Built upon a prominent outcrop near Oswald’s Gate, the Castle Windmill stands as the highest structure within Bamburgh’s West Ward. Up until fairly recently popular opinion held that the windmill was built under the leadership of Dr. John Sharp. As it turns out, due to the research of Carol Griffiths, it has been determined that the Castle Windmill was not constructed until after his death.
Background on Dr. John Sharp (1722-1792): With the death of his father, Thomas, Dr. Sharp was made head of the Lord Crewe’s Trustees in 1758. Fronting the money for many of the original fees, Dr. Sharp planned to create a welfare state centered at Bamburgh Castle. Throughout the latter half of the eighteenth century he is responsible for developing several charitable programs within the village, included the creation of a school at the castle, aiding in ship repairs, installing a signal gun, providing free admittance to a surgeon and, in 1786, implementing life boat services. On many occasions the Trustees also purchased large quantities of corn that would have been ground down and sold, along with other goods, at a reduced rate to impoverished members of the community (Source: Lord Crewe’s Charity).
This is where the confusion on the windmill’s original construction date comes into play. The fact that corn was being ground down and stored within the castle and the village while Dr. Sharp was the head of the trustees led to the general belief that the windmill was built during his lifetime. In fact, according to Carol Griffith, there is no mention of the use of a windmill in any of the documentation correlated with the purchase of corn throughout the late eighteenth century. Within the medieval records there is mention of a horse mill. Director Graeme Young believes it is possible that the purchased corn was being ground in a similar manner until the building of the Castle Windmill.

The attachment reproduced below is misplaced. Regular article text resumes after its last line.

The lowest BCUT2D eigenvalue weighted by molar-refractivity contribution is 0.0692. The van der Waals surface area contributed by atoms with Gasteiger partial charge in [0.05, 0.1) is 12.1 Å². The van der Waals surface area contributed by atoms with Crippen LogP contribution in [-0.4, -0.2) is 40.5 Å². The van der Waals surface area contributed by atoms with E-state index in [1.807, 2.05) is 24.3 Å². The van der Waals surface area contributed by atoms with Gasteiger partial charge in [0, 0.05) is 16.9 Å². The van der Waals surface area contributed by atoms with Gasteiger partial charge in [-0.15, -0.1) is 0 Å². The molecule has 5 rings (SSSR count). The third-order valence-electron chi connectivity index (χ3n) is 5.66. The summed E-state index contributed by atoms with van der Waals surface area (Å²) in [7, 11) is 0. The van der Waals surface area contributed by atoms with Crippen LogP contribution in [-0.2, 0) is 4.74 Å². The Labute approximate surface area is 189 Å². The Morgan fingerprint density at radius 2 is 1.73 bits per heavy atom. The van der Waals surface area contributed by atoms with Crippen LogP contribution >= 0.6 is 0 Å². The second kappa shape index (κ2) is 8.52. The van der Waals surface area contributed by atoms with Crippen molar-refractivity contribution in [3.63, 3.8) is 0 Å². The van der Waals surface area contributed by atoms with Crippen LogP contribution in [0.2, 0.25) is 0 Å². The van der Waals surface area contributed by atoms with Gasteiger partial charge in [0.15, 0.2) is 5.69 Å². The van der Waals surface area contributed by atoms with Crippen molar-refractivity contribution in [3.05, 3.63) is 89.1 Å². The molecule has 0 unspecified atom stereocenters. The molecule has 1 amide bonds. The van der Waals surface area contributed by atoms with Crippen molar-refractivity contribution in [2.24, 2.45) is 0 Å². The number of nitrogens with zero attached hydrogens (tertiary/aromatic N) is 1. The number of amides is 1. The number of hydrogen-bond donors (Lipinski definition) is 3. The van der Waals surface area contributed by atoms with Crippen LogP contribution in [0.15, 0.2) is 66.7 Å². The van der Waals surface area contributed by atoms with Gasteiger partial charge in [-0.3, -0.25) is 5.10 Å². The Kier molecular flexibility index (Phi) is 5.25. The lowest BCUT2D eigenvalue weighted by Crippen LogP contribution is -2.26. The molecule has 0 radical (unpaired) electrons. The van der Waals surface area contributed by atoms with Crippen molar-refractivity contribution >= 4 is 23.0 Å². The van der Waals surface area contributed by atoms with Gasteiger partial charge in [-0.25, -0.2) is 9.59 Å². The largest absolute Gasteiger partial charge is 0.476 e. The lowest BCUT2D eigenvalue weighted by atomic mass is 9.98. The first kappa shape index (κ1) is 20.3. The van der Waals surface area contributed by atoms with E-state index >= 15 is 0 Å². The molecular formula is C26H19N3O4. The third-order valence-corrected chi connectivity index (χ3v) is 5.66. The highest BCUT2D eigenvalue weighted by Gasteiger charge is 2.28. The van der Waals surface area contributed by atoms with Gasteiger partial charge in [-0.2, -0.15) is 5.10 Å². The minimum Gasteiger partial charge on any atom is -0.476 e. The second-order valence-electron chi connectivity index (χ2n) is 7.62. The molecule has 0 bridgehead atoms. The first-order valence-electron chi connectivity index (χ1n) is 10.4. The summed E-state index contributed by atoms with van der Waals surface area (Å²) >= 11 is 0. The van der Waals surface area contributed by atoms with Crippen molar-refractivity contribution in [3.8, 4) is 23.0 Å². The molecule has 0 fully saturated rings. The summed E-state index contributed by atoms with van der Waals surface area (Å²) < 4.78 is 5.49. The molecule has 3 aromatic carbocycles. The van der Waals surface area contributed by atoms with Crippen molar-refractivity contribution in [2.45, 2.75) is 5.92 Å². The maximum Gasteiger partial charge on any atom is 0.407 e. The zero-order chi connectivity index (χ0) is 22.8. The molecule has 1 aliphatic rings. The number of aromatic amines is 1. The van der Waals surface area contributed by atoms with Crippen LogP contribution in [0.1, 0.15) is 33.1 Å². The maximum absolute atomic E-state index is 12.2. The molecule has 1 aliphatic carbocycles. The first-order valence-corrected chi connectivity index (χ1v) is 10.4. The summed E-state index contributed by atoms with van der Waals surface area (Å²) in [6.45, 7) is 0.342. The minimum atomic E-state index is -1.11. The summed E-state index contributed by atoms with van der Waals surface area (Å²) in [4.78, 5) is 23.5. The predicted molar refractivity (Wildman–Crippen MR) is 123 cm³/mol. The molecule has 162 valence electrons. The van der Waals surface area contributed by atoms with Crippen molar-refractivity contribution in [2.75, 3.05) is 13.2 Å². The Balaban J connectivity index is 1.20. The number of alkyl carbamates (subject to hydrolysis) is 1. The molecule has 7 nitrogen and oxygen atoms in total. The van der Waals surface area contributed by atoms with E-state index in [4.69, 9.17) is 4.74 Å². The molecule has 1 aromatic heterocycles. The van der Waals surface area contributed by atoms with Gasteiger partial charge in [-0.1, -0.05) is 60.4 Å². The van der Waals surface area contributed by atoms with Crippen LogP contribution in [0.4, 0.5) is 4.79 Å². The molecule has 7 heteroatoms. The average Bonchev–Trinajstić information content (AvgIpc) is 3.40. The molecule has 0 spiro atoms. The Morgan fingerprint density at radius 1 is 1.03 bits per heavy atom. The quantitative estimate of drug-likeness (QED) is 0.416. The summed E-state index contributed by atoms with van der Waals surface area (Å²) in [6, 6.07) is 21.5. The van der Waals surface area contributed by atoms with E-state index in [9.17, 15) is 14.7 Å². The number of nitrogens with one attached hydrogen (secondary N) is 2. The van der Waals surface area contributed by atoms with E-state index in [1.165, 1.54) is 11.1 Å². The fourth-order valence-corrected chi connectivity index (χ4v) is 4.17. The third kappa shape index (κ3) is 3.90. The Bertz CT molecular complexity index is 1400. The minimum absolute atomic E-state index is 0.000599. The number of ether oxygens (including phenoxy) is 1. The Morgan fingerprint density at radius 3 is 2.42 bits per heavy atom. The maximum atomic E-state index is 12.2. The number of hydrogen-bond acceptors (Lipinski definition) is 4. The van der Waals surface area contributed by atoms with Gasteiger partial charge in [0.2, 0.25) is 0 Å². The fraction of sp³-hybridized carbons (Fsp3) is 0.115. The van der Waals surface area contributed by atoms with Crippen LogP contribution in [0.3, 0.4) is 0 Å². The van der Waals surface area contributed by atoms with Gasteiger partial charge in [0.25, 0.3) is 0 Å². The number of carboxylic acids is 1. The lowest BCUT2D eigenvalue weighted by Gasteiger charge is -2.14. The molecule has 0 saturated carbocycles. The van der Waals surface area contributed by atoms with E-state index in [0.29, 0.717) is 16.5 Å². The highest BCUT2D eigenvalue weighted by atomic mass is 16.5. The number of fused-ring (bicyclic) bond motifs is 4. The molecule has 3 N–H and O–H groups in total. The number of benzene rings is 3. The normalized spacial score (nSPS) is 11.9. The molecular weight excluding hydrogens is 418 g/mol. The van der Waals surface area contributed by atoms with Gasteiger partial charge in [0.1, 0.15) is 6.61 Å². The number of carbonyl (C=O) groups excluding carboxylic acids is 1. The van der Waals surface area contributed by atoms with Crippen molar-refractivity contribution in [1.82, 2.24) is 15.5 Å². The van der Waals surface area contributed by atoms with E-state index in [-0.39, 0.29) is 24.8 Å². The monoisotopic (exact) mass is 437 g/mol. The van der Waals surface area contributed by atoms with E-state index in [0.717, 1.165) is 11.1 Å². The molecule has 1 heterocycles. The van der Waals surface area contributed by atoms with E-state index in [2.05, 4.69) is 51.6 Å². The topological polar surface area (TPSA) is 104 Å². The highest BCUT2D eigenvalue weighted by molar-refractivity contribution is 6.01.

In truth, documentation shows that the Trustees ordered the construction of the Windmill on the 20 of March 1800. This would have been eight years after Dr. Sharp’s death. Although he was not around to witness its construction, the Castle Windmill still stands as a symbol of his legacy.
Today: For the past several years the Windmill has been used by The Bamburgh Research Project as staff offices and as a storage facility for all of the finds being discovered within the castle. Since its creation in 1996, the BRP has uncovered over seven thousand finds from inside Bamburgh’s walls.
If you want to learn more about Bamburgh in the 18th century you can find more information about Carol Griffith’s book, Bamburgh ‘Ghosts’-Voices from the 18th Century, by clicking here.